The road less travelled not always paved with gold

Gregg Wolper | 14 Mar 2019

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Ho Chi Minh, the capital city of frontier market Vietnam

Bold investors look for an advantage by exploring relatively untapped realms. They hope that taking these paths before they are discovered by the masses will result in greater returns, more than compensating for the uncertainty involved.

A side benefit, for some, is a perceived lack of correlation with other assets – meaning that, because they’re off the radar screen, they won’t drop in tandem with other asset classes when global investors get skittish.

Frontier markets are attracting attention from such investors.

In this context, "frontier" refers to countries classified by ratings services as having an investment infrastructure that's a step below those of emerging markets such as Brazil and India.

Examples of frontier markets include:

  • Vietnam
  • Ukraine
  • Kuwait.

It sounds exciting, but investors have good reason to be wary.

Concentration and liquidity risks

One issue is that these countries don’t house too many attractive companies that are publicly traded rather than state- or family-owned.

Even if an investor guesses correctly that economic growth in frontier markets will take off, it doesn’t necessarily mean companies listed in those markets will reflect that growth.

In addition, the shares of the available stocks sometimes don’t trade very often, or in large quantities – which can make it difficult to build a meaningful position.

More dangerously, selling a stock if troubles arise – or simply when the stock has risen to reach a manager’s price target – can be much more difficult than it would be in a bigger, more-established market. Sometimes, it’s nearly impossible.

Frontier-markets funds tend to be concentrated as well. They routinely have between 40 per cent and 50 per cent of assets in the financial sector.

That’s partly because the most liquid and established stocks tend to be banks. In addition, some managers think that if a country’s economy does surge and benefits more of the populace, the banks will be most likely to reflect that improvement through issuing more loans, mortgages and other products.

Some frontier market funds have substantial stakes in individual stocks. For example, National Bank of Kuwait comprises 9 per cent and 6.2 per cent of the total assets in the US-domiciled Ashmore Emerging Markets Frontier and Templeton Frontier Markets funds.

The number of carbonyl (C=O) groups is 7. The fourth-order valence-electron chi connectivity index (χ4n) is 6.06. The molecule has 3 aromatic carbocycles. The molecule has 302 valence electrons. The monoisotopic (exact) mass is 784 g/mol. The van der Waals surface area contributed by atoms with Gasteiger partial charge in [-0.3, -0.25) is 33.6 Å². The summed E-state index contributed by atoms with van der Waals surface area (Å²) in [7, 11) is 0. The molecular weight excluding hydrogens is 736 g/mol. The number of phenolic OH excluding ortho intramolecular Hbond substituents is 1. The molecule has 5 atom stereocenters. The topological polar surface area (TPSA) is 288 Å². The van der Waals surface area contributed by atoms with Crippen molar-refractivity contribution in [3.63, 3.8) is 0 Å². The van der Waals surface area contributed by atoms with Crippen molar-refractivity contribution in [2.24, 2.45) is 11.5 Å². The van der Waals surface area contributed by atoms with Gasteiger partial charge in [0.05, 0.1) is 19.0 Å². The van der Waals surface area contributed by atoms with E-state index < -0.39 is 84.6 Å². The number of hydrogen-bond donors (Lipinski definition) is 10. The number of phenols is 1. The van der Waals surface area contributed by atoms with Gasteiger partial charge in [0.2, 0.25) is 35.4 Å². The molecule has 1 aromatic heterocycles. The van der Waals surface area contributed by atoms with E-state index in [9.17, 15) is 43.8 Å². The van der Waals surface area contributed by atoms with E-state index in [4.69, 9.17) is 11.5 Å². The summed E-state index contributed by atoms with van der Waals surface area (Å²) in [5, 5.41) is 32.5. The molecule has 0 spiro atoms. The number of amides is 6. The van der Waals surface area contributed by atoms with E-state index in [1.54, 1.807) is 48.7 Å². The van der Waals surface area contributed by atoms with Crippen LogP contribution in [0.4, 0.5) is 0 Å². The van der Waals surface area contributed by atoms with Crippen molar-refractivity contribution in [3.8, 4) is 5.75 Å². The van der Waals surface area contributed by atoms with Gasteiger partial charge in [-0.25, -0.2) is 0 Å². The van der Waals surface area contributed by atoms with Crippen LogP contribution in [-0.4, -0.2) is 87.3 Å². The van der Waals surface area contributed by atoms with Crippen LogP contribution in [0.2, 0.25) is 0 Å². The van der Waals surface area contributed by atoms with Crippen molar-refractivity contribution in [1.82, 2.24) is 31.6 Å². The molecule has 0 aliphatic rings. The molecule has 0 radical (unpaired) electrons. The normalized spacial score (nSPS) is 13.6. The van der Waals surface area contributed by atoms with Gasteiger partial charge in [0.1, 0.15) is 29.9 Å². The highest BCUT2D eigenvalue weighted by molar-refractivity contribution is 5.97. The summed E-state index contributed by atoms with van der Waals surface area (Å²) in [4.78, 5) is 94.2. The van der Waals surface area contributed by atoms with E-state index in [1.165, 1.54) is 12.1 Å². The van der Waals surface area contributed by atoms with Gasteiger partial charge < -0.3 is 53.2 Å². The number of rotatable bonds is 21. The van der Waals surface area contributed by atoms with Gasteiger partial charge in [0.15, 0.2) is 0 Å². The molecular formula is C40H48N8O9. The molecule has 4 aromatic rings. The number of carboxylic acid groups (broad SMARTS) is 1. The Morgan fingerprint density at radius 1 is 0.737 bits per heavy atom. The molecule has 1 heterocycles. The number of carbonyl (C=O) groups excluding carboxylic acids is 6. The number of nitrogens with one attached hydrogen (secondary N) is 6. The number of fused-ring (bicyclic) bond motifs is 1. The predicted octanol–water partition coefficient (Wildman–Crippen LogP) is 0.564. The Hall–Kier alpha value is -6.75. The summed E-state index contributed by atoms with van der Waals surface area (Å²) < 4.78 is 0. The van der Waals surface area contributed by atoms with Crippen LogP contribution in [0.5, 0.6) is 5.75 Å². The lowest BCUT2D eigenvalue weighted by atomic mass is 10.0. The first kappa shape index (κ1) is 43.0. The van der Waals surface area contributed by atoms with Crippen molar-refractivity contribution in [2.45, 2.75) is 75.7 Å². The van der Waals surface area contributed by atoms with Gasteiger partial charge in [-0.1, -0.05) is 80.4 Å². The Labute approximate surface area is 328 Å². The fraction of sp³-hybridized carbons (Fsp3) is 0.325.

Frontier market funds are expensive, too. Most have annual expense ratios of at least 1.5 per cent of assets.

Weighing up risk and reward

Investors, unwisely but perhaps understandably, might be willing to put aside all of these negatives
if their performance left conventional emerging markets funds in the dust.

That might happen in the future, but their history offers a cautionary tale.

Templeton Frontier Markets has trailed the diversified emerging-markets Morningstar category average for five consecutive years, including both rallies and downturns, often by alarming amounts.

In 2014, the fund’s A shares lost 15.1 per cent, while the category dropped just 3 per cent.

In 2017, the fund gained 22.8 per cent, but the category average soared 34.2 per cent

The performance of other frontier-markets funds wasn’t as bad, but they commonly lagged the average for the category, which is made up primarily of conventional emerging-markets funds.

One reason frontier-markets funds have generally moved in the same direction as emerging-markets funds, though to very different degrees, is that the former tend to invest in some of the smaller emerging markets, such as the Philippines, in order to expand their universe.

Although past performance should be kept in perspective, it’s crucial to recognise one particular aspect of this history.

While the proponents of frontier markets investing are correct to assert that these funds don’t move in lock step with the performance of emerging-markets funds, that can often work to the disadvantage of frontier-markets investors rather than to their benefit.

In the meantime, shareholders are paying a hefty fee for the privilege.

This article was previously published in the FundInvestor newsletter published by Morningstar in Chicago, US.

 

This report appeared on www.morningstar.com.au 2019 Morningstar Australasia Pty Limited

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